Update 1: 20.02.17
Update 2: 16.03.17
Update 3: 30.04.17
Update 4: 14.05.17
In my essay, “The Provocative Landscape”, I have proposed that there could be three approaches to reading provocative landscape images: The controversial Image, The Dialectical Image and The Rhetorical Image. These approaches have been helpful in identify what landscape images can be considered provocative, though sometimes images do not fall into a single category. Thus, I have decided to use these following photographers’ works to further elaborate on my point.
Jerry Uelsmann is an American photographer and a creative genius with an extraordinary previsualization abilities in the analogue world. His composite images translate surrealistic vision onto photographs. Uelsmann’s art is about more than just putting pictures together. What I liked about his photographic practices is that his style is has been a mixture of playfulness, experimentation and a disregard for the intellectualization of and within his images. He takes a non-intellectual attitude toward using his camera to collect aspects of his environment that provide him with a base of materials that can be formed into his images. Uelsmann likes the fact that the viewer completes the image, that they find some personal basis that they can either pass over or they can relate to it. He does not have a hidden agenda that they have to have a specific response to.
His images are created with three distinctive parts: The first part is his collection of seemingly random items to be used in his images. Next, is forming the artwork by assembling ideas and items from his library of found and preconceived pictures. The assembly is where his vision and aesthetics, along with mastery of the alchemy, give the distinctive look to his images. These two parts of Uelsmann’s process are not that different from many photographers, but the third part differs from the way many conceive their images.
The third stage is the most interesting part of Uelsmann’s approach. While his images can be defined by their symbolism and subconscious overtones, these aren’t the critical factors. He leaves the important part of the functioning of the art to his audience. At a question-and-answer session, when asked what an image meant, Uelsmann said that he doesn’t try to answer questions of meaning with his images, but rather asks the audience to help him seek answers. The audience completes the image, not Uelsmann. This is why he doesn’t title many of his images. He doesn’t want the words in the title to interfere with the audience’s experience of his images at any level.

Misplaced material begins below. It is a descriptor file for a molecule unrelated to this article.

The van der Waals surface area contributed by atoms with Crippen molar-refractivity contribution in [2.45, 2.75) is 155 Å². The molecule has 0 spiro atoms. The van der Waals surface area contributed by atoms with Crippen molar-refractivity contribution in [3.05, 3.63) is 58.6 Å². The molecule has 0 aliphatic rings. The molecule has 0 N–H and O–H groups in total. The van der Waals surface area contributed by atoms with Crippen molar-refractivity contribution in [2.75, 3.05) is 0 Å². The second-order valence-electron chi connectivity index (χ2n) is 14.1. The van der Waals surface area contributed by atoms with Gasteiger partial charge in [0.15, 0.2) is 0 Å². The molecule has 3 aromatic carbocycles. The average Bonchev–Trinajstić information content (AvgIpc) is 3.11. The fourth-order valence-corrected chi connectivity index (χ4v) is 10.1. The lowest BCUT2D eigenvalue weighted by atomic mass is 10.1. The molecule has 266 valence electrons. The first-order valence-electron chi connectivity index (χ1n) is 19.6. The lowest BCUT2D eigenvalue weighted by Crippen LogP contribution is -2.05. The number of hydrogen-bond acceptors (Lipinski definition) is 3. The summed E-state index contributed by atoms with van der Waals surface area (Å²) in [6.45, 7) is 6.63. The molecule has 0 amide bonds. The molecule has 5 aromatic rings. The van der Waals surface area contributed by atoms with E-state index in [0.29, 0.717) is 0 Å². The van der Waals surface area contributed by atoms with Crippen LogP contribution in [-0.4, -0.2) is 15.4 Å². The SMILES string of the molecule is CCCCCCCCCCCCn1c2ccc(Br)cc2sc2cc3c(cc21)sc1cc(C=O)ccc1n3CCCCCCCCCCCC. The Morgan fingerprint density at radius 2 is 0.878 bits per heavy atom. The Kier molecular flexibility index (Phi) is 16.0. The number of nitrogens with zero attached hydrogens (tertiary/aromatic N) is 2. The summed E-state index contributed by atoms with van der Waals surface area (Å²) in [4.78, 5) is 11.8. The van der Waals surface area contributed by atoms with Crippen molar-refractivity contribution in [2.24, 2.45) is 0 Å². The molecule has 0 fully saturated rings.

Uelsmann employs multiple enlargers to create multiple exposures in his photography works. For example, in the image of the house with the tree roots, the tree roots would be in one enlarger, the building in another. He does a crude drawing on a sheet of paper first before blendings them together. He would re-adjust and make larger prints if he really liked them.
In the case of the tree building, by knowing where the edge of the tree was and lining up with the edge of the building. Then he would dodge the one side so it gradually blends into the other. Because of his mastery of blending images seamlessly into new juxtapositions and photography’s acceptance as real by the audience, this adds to the reality that’s so important for the surreal images he creates. While his images may seem implausible, the reality created by his craft in the darkroom allows the viewer to see them as potentially real, if unlikely. In his iconic image of a house growing from tree roots, it’s clear that Uelsmann’s mastery of the way the two images come together allows the audience to interact with the concept of an abandoned and deteriorating house growing from the roots.
At first glance, Jerry Uelsmann’s landscape works seem to fall into the controversial image, because of his highly creative technique in combining multiple exposures into a single image. However, the ultimate goal Uelsmann’s images try to achieve is that dialectical approach that makes one question the reality of the subject and comes out with an answer what these visuals they see in the image really means to them.
UK Photographer Jem Southam is renowned for his series of colour landscape photographs whose trademark is the patient observation of changes at a single location over many months or years. Southam’s subjects are predominately situated in the South West of England where he lives and works. He observes the balance between nature and man’s intervention and traces cycles of decay and renewal. His work combines topographical observation with other references: personal, cultural, political, scientific, literary and psychological. Southam’s working method combines the predetermined and the intuitive. Seen together, his series suggest the forging of pathways towards visual and intellectual resolution.
Like the photographs in ‘The Painter’s Pool’ Jem Southam had created some wonderfully complex compositions, which cannot be deconstructed easily with a simple formula. He makes images from what must initially seem quite a chaotic subject matter with branches very close to his camera lens. Compared to a photographer, how does an artist who draws or paints deal with the extraordinary visual complexities presented when standing in the canopy of a wood? How can one possibly make a series of marks on the surface of a piece of paper when confronted say by the tens of thousands of twigs and leaves present, as one stands and contemplates such a view?